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SheCANics are empowering and fierce. SheCANics are bold and vibrant. SheCANics are passionate and determined. SheCANics emphasize the importance of women in society and how they are more than capable of fulfilling the tasks that are stereotypically executed by men. The women of the Girls Auto Clinic Repair Center of Upper Darby, Pennsylvania are taking the world by storm and providing a new meaning behind the standard definition of girlhood.

According to the video provided by NBC Nightly News, “They call themselves SheCANics,” as they are not your typical mechanics because they are “armed with drills and bright red heels.” This all-female garage is designed for women drivers, particularly because they make up over 50% of the driving population, while approximately 98% of the mechanic population is composed of men. While the customers are waiting on their auto repairs, they love the idea of having access to a “full nail, hair and beauty bar.” This allows the women to relax and have some time to themselves, as they are being pampered rather than sitting in a waiting center reading old newspapers and sipping on bland coffee.

In general, the response to this video and the company in itself has been extremely positive, as people all across the United States think highly of Patrice Banks’ mission and the purpose of the Girls Auto Clinic Repair Center. However, slight controversy has sparked in regards to the bright red heels the women wear during their shifts. Although the characteristics of a SheCANic overlap with common traits used to describe the color red, a handful of people are concerned about the safety and liability issues that might occur in the workplace due to the risky choice of shoe. The women at this garage have nothing but good intentions by sporting these heels simply because they want to embody girlhood. As mentioned in the Keywords passage by Jacqueline Reid-Walsh, F.C. Robinson proposed that the word girl is derived from the Old English word, greyla, that means dress or apparel. Relating these concepts together, the bright red heels themselves serve as a symbolic representation of girlhood.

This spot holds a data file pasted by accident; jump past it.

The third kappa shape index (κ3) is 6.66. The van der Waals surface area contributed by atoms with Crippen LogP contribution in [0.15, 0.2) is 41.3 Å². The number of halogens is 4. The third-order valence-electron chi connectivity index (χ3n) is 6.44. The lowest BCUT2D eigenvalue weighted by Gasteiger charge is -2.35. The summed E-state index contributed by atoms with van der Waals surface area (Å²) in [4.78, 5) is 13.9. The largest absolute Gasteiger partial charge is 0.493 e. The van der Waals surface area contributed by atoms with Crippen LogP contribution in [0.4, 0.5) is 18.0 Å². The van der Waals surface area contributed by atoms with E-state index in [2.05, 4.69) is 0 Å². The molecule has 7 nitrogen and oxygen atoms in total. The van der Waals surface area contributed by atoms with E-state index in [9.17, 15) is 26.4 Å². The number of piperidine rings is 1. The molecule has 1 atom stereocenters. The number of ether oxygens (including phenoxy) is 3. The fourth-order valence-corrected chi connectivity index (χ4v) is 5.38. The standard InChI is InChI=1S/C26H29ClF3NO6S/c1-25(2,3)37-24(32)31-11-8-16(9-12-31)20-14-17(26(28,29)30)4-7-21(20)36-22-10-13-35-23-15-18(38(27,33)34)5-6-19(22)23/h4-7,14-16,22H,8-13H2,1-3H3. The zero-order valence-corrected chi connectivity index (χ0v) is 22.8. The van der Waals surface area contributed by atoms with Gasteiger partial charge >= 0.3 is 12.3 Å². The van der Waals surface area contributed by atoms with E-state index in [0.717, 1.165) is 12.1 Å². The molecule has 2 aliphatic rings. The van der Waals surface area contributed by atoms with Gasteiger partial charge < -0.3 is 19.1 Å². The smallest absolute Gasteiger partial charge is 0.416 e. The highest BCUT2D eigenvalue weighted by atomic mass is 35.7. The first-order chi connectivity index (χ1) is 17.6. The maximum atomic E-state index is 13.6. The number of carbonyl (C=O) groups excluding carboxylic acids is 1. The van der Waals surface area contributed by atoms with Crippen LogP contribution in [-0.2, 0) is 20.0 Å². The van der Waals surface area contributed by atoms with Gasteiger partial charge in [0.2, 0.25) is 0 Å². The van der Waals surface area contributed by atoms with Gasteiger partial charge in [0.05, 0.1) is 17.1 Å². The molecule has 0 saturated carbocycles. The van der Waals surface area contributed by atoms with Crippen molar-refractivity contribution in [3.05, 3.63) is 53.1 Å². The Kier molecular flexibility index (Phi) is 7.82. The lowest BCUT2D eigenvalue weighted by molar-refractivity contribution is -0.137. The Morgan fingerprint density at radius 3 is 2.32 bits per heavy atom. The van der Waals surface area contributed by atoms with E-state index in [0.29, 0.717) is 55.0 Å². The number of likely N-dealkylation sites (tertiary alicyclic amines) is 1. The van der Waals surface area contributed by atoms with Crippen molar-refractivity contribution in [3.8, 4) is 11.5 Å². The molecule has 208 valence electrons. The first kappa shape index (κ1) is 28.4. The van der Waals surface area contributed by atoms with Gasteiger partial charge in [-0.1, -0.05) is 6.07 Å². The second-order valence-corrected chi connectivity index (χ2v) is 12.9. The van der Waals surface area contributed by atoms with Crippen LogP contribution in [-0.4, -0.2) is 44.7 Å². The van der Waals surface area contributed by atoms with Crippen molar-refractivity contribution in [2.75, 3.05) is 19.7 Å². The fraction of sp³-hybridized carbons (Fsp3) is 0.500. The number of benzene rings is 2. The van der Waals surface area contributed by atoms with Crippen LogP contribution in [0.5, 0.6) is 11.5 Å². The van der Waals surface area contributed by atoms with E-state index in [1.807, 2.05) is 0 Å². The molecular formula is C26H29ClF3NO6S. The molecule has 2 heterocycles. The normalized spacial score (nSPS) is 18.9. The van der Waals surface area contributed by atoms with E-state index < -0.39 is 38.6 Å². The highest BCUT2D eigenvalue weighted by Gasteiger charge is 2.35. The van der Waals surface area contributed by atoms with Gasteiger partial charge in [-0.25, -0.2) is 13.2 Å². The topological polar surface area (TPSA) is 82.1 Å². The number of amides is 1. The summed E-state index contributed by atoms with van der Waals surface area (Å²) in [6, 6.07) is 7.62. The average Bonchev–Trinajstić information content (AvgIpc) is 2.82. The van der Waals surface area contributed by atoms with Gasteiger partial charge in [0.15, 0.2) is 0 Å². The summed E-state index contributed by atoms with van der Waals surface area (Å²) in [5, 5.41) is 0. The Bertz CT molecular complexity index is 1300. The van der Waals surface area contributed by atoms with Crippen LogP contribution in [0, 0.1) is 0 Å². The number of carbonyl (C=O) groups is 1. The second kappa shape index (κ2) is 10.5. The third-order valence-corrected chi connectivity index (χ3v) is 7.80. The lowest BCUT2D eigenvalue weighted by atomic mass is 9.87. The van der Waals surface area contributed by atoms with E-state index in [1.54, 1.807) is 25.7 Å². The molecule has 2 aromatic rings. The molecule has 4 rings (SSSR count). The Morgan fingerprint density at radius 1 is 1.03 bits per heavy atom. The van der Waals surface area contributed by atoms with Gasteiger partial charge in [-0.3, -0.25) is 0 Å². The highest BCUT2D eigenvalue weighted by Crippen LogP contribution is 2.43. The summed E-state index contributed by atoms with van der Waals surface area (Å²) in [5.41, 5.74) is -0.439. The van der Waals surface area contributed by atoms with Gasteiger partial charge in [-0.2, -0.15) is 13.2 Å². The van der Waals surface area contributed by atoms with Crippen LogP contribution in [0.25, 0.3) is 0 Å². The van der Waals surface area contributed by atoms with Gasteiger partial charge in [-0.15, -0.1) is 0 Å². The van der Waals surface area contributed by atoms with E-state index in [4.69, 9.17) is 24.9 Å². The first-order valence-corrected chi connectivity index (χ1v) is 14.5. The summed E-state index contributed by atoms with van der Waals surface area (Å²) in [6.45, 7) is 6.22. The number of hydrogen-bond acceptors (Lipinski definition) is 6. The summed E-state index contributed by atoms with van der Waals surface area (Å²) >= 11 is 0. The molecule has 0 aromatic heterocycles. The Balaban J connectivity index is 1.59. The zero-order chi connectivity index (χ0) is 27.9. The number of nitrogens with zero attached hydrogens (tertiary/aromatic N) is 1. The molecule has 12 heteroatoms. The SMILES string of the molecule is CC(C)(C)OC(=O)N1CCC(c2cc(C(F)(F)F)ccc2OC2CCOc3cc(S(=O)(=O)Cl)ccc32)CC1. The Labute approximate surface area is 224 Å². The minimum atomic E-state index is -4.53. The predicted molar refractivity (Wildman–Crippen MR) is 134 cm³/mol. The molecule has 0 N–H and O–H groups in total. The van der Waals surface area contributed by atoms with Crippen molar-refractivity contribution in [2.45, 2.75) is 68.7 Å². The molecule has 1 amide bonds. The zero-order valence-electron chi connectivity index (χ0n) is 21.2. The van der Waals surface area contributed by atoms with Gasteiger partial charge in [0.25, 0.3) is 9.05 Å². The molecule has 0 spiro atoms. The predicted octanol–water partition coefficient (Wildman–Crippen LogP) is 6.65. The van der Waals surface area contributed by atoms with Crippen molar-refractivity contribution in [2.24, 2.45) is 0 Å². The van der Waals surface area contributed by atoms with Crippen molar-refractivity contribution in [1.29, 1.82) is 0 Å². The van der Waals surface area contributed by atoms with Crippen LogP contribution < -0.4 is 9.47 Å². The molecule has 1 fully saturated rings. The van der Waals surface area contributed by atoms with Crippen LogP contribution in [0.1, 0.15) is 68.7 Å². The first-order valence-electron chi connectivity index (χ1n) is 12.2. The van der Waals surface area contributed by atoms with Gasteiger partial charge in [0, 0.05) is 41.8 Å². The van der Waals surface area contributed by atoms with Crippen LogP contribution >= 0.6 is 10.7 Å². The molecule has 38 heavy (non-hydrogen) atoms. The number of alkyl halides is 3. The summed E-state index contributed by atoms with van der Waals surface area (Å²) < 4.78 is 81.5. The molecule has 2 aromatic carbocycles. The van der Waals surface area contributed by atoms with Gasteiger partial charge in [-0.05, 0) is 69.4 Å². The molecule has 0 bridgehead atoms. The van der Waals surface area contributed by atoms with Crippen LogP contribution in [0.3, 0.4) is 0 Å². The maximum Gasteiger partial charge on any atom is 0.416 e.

The women of the Girls Auto Clinic Repair Center embrace girlhood through the combination of “beauty, brains and brawn.” They demonstrate how all women are beautiful, both internally and externally, whether they are aware of it or not. Women should never be ashamed of embodying the brains they have, as being knowledgeable and intellectual is worth taking pride in. Strength, whether it is physical, mental or emotional, is an essential component to being a woman, and strong women have what it takes to change the world in a positive direction.

7 thoughts on “SheCANics”

  1. I think that it is great the these women are breaking the social norms and being mechanics. In today’s society, many jobs are still gender assigned. For example, mechanics are almost always men- until today. In the past, only men could be doctors and lawyers. Today, thanks to education, women are also becoming doctors and lawyers. I think it is very interesting however, that there are still jobs that are typically gender categorized. One of these jobs being mechanics. However, times continue to change and gender categorized jobs are becoming a less prominent thing. Hopefully in the near future, people will not be shocked to see a mechanic shop run by women.

  2. I think it is interesting that they have “full nail, hair and beauty bar” inside. It seems like, on one hand, they are breaking the stereotype of gender roles by having a mechanic shop full of women. On the other hand, they are embracing typical girly activities, like manicures and getting their hair done. This is an example that women can blend both sides of the issue and don’t have to choose one or the other.